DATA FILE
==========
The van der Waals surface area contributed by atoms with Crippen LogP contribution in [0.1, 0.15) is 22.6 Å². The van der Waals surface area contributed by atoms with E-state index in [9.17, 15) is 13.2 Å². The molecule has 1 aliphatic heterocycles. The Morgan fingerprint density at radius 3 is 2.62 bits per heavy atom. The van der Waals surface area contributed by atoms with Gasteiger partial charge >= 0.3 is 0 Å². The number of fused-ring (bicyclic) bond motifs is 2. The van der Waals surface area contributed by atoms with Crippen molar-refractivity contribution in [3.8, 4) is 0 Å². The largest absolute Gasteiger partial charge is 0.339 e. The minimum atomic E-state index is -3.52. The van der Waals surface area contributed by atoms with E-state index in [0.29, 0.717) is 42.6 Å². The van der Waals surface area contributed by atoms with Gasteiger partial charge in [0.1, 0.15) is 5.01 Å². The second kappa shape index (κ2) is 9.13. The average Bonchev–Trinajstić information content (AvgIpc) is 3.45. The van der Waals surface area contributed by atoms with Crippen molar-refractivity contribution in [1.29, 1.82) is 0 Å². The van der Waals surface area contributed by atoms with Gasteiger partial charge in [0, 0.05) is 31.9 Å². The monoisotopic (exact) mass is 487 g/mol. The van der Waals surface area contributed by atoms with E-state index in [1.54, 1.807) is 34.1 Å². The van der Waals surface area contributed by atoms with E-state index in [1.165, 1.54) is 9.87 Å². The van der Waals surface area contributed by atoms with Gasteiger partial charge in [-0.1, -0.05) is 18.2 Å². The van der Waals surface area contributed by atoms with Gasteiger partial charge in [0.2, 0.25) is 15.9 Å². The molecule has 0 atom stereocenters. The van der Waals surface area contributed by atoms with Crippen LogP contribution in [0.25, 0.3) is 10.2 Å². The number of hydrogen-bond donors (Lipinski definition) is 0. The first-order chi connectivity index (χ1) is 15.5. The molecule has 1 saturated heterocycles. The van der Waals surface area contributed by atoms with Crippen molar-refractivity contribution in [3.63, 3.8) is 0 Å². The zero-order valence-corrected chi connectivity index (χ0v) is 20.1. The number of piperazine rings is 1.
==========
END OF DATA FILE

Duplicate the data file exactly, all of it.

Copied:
The van der Waals surface area contributed by atoms with Crippen LogP contribution in [0.1, 0.15) is 22.6 Å². The van der Waals surface area contributed by atoms with E-state index in [9.17, 15) is 13.2 Å². The molecule has 1 aliphatic heterocycles. The Morgan fingerprint density at radius 3 is 2.62 bits per heavy atom. The van der Waals surface area contributed by atoms with Gasteiger partial charge >= 0.3 is 0 Å². The number of fused-ring (bicyclic) bond motifs is 2. The van der Waals surface area contributed by atoms with Crippen molar-refractivity contribution in [3.8, 4) is 0 Å². The largest absolute Gasteiger partial charge is 0.339 e. The minimum atomic E-state index is -3.52. The van der Waals surface area contributed by atoms with E-state index in [0.29, 0.717) is 42.6 Å². The van der Waals surface area contributed by atoms with Gasteiger partial charge in [0.1, 0.15) is 5.01 Å². The second kappa shape index (κ2) is 9.13. The average Bonchev–Trinajstić information content (AvgIpc) is 3.45. The van der Waals surface area contributed by atoms with Crippen molar-refractivity contribution in [1.29, 1.82) is 0 Å². The van der Waals surface area contributed by atoms with Gasteiger partial charge in [0, 0.05) is 31.9 Å². The monoisotopic (exact) mass is 487 g/mol. The van der Waals surface area contributed by atoms with E-state index in [1.54, 1.807) is 34.1 Å². The van der Waals surface area contributed by atoms with E-state index in [1.165, 1.54) is 9.87 Å². The van der Waals surface area contributed by atoms with Gasteiger partial charge in [-0.1, -0.05) is 18.2 Å². The van der Waals surface area contributed by atoms with Gasteiger partial charge in [0.2, 0.25) is 15.9 Å². The molecule has 0 atom stereocenters. The van der Waals surface area contributed by atoms with Crippen LogP contribution in [0.25, 0.3) is 10.2 Å². The number of hydrogen-bond donors (Lipinski definition) is 0. The first-order chi connectivity index (χ1) is 15.5. The molecule has 1 saturated heterocycles. The van der Waals surface area contributed by atoms with Crippen molar-refractivity contribution in [3.63, 3.8) is 0 Å². The zero-order valence-corrected chi connectivity index (χ0v) is 20.1. The number of piperazine rings is 1.